Showing Up gets walking tour

Tagg's horse gets used to Churchill crowds

`Saint' No. 1 in owner's heart

Kentucky Derby Notebook


LOUISVILLE, Ky. -- Undefeated Showing Up arrived from New York yesterday and went to school.

Trainer Barclay Tagg, who spent much of his career in Maryland before moving his operation to New York, took Showing Up to the paddock to make sure he'll handle the crowd that shows up today for the 132nd Kentucky Derby.

"He jogged over to the paddock," Tagg said. "He walked around there and we showed him all the people who were there. Then he jogged back to the 6 1/2 -furlong pole and galloped a mile and a quarter. Then he walked home."

Tagg won the 2003 Derby with Funny Cide and said he's really not worried about Showing Up's demeanor here, because the horse, who has three wins in three races, is a natural.

"In his first race, I was completely amazed," Tagg said. "He looked like a horse who'd run 10 times. It was kind of fun watching him. And it's because of the maturity he's shown that I decided to bring him.

"He's very, very fast. He's very easy going. He's tenacious. If he's crowded, he works his way out. If there's a hole to go through, he'll go through it. He's not timid about anything. Those three reasons are the only reason I brought him. I don't have Derby Fever and all that stuff. It's just that he's a tough little colt ... the kind you like to come here with."

Tagg said the puncture wound in the side of Showing Up's right front leg, acquired in his last outing in the Lexington Stakes, continues to heal nicely and should not be a problem today.

No. 1 to Theos

Sweetnorthernsaint owner Ted Theos shrugged at being the No. 4 choice with 10-1 odds in the morning line.

"To my heart, I have the No. 1 choice," he said. "I feel like we're going to win - I guess everyone who has a horse feels that way."

Trainer Michael Trombetta said he'd like to have Sweetnorthernsaint "in the top eight" going through the first turn today.

Nerves set in

Barbaro trainer Michael Matz said he's starting to feel some nervousness.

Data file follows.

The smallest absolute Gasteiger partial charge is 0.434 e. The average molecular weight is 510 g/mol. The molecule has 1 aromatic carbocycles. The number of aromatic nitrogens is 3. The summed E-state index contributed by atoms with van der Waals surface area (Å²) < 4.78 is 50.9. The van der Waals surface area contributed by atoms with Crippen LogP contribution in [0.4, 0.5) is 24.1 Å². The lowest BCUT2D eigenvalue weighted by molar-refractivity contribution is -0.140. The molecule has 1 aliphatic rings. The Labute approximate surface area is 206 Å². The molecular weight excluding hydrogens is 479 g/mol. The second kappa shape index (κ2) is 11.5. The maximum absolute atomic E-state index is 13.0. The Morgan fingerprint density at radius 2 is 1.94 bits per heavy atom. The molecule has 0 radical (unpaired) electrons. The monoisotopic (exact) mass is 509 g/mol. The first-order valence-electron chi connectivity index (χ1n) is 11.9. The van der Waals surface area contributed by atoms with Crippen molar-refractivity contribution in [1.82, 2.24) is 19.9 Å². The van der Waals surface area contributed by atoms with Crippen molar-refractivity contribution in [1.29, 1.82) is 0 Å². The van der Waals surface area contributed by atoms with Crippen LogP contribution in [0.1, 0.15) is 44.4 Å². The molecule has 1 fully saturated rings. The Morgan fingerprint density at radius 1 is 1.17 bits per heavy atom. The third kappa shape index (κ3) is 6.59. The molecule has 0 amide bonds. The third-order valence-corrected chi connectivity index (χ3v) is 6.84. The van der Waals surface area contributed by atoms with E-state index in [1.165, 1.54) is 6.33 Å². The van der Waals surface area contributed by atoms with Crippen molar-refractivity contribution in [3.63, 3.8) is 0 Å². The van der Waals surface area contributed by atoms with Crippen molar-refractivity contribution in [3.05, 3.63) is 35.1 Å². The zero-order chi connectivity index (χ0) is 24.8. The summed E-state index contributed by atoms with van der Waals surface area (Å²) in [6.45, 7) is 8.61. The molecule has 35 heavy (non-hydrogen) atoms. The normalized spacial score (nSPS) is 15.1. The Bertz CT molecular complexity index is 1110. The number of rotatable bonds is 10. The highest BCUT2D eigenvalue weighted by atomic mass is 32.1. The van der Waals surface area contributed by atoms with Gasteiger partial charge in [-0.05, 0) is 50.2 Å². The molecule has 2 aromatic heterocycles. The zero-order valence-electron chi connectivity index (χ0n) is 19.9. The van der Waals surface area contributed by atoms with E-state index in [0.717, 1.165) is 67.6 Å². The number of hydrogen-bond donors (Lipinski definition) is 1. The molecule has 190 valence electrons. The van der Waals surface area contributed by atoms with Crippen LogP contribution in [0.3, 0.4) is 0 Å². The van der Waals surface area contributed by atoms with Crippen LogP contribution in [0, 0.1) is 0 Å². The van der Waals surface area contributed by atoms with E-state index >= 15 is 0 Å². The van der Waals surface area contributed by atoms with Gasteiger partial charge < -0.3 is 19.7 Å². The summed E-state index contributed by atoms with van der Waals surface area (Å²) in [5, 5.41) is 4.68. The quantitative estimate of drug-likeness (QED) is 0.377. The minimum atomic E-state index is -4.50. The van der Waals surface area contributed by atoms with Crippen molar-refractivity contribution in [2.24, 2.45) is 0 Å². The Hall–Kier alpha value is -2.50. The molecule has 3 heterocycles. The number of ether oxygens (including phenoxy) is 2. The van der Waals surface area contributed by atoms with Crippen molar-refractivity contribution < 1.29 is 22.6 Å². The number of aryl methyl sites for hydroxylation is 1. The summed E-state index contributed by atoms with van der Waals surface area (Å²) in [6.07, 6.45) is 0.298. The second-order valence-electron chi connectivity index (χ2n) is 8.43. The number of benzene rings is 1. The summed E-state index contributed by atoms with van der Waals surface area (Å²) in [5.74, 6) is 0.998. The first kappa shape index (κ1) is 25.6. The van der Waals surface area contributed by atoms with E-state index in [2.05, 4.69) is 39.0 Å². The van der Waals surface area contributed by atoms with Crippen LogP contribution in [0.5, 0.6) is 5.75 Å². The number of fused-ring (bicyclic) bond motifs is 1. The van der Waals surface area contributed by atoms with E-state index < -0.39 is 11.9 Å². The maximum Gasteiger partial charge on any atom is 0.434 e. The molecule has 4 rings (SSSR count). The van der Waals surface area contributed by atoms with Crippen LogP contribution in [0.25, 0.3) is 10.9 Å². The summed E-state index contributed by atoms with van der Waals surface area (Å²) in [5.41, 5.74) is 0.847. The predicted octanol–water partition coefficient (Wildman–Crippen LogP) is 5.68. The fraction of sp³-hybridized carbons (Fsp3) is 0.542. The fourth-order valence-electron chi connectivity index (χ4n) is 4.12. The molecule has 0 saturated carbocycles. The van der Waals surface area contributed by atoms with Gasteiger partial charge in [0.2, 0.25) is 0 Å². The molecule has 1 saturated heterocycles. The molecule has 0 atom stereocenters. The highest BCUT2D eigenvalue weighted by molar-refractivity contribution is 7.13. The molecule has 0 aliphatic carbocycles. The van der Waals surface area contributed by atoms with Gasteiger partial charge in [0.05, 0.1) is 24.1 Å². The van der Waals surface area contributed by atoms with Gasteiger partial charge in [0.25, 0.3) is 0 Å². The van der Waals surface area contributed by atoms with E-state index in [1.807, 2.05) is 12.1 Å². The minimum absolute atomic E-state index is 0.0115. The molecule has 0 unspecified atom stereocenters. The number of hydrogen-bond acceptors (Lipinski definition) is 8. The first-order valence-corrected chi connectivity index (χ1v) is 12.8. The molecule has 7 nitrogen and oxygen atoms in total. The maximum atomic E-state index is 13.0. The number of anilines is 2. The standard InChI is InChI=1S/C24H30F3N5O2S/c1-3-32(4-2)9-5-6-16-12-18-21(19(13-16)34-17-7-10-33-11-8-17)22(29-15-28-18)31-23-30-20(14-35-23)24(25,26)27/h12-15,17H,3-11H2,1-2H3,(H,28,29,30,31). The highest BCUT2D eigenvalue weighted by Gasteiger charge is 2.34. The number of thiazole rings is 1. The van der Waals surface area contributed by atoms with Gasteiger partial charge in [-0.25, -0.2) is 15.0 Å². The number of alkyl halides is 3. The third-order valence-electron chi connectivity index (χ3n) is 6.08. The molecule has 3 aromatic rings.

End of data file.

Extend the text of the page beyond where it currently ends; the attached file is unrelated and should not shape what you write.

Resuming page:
"I can't help him any more," Matz said. "And I'm probably going to run the race in my head 50 times tonight: What if this happens? What if that happens? And there won't be anything I can do about any of it. It will be up to the gods, Edgar [jockey Edgar Prado] and Barbaro."

No retreat

Way far away from the pre-Derby favorites, Seaside Retreat has been overlooked much of the week. But his trainer Mark Casse doesn't believe his horse is outclassed.

"Everyone judges horses by their speed numbers," he said. "But there are other ways to judge a horse - by the distance he travels and the trouble he gets out of. We've done all right in those departments and my horse loves this race track.

"I might go home dead wrong, but I didn't just start training yesterday."

Casse said some of the star horses "might be over the top, while our horse might be as good as he's ever been."

Lord Stanley in house

Philadelphia Flyers defenseman Chris Therien is part of West Point Thoroughbreds, who own Flashy Bull. He came to the press box yesterday with the Stanley Cup, the oldest trophy in sports at 114 years. He watched as the tall, multi-tiered, silver trophy was placed on a table and opened his eyes wide upon seeing how small the gold Derby trophy replica was beside it.

"Size doesn't matter," Therien said. "Both denote great accomplishments. I've never won the Stanley Cup, so I would definitely be happy to get the little gold Derby one."

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